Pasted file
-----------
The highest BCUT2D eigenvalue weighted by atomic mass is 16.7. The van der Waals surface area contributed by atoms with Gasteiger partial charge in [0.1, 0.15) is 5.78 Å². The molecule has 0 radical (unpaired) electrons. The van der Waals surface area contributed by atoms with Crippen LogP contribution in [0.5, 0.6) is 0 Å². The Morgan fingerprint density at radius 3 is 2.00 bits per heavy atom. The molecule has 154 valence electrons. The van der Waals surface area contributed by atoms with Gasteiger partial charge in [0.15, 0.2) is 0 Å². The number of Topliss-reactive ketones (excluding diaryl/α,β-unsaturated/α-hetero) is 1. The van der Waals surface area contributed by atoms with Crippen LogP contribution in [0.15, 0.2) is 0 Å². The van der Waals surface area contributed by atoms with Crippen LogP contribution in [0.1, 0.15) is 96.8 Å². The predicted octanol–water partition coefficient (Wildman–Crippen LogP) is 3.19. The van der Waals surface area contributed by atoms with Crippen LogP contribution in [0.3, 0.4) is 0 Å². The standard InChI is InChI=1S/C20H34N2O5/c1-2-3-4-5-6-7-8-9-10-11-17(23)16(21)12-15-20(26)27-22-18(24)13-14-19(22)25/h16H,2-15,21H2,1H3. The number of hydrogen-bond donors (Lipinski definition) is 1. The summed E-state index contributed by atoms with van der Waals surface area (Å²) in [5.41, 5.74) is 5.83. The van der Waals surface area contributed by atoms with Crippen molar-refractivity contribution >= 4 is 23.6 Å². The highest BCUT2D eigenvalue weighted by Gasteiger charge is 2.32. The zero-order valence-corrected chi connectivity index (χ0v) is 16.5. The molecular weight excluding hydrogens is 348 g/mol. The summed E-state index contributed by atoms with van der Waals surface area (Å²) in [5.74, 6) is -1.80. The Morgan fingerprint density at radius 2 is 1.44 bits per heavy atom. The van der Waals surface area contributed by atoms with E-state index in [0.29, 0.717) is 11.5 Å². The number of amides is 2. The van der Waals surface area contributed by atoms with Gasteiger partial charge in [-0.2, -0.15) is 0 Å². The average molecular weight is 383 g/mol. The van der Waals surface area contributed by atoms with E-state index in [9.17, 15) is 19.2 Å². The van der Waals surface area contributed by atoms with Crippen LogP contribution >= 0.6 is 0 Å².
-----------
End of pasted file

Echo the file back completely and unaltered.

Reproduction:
The highest BCUT2D eigenvalue weighted by atomic mass is 16.7. The van der Waals surface area contributed by atoms with Gasteiger partial charge in [0.1, 0.15) is 5.78 Å². The molecule has 0 radical (unpaired) electrons. The van der Waals surface area contributed by atoms with Crippen LogP contribution in [0.5, 0.6) is 0 Å². The Morgan fingerprint density at radius 3 is 2.00 bits per heavy atom. The molecule has 154 valence electrons. The van der Waals surface area contributed by atoms with Gasteiger partial charge in [0.15, 0.2) is 0 Å². The number of Topliss-reactive ketones (excluding diaryl/α,β-unsaturated/α-hetero) is 1. The van der Waals surface area contributed by atoms with Crippen LogP contribution in [0.15, 0.2) is 0 Å². The van der Waals surface area contributed by atoms with Crippen LogP contribution in [0.1, 0.15) is 96.8 Å². The predicted octanol–water partition coefficient (Wildman–Crippen LogP) is 3.19. The van der Waals surface area contributed by atoms with Crippen LogP contribution in [0.3, 0.4) is 0 Å². The standard InChI is InChI=1S/C20H34N2O5/c1-2-3-4-5-6-7-8-9-10-11-17(23)16(21)12-15-20(26)27-22-18(24)13-14-19(22)25/h16H,2-15,21H2,1H3. The number of hydrogen-bond donors (Lipinski definition) is 1. The summed E-state index contributed by atoms with van der Waals surface area (Å²) in [5.41, 5.74) is 5.83. The van der Waals surface area contributed by atoms with Crippen molar-refractivity contribution >= 4 is 23.6 Å². The highest BCUT2D eigenvalue weighted by Gasteiger charge is 2.32. The zero-order valence-corrected chi connectivity index (χ0v) is 16.5. The molecular weight excluding hydrogens is 348 g/mol. The summed E-state index contributed by atoms with van der Waals surface area (Å²) in [5.74, 6) is -1.80. The Morgan fingerprint density at radius 2 is 1.44 bits per heavy atom. The van der Waals surface area contributed by atoms with E-state index in [0.29, 0.717) is 11.5 Å². The number of amides is 2. The van der Waals surface area contributed by atoms with Gasteiger partial charge in [-0.2, -0.15) is 0 Å². The average molecular weight is 383 g/mol. The van der Waals surface area contributed by atoms with E-state index in [9.17, 15) is 19.2 Å². The van der Waals surface area contributed by atoms with Crippen LogP contribution >= 0.6 is 0 Å².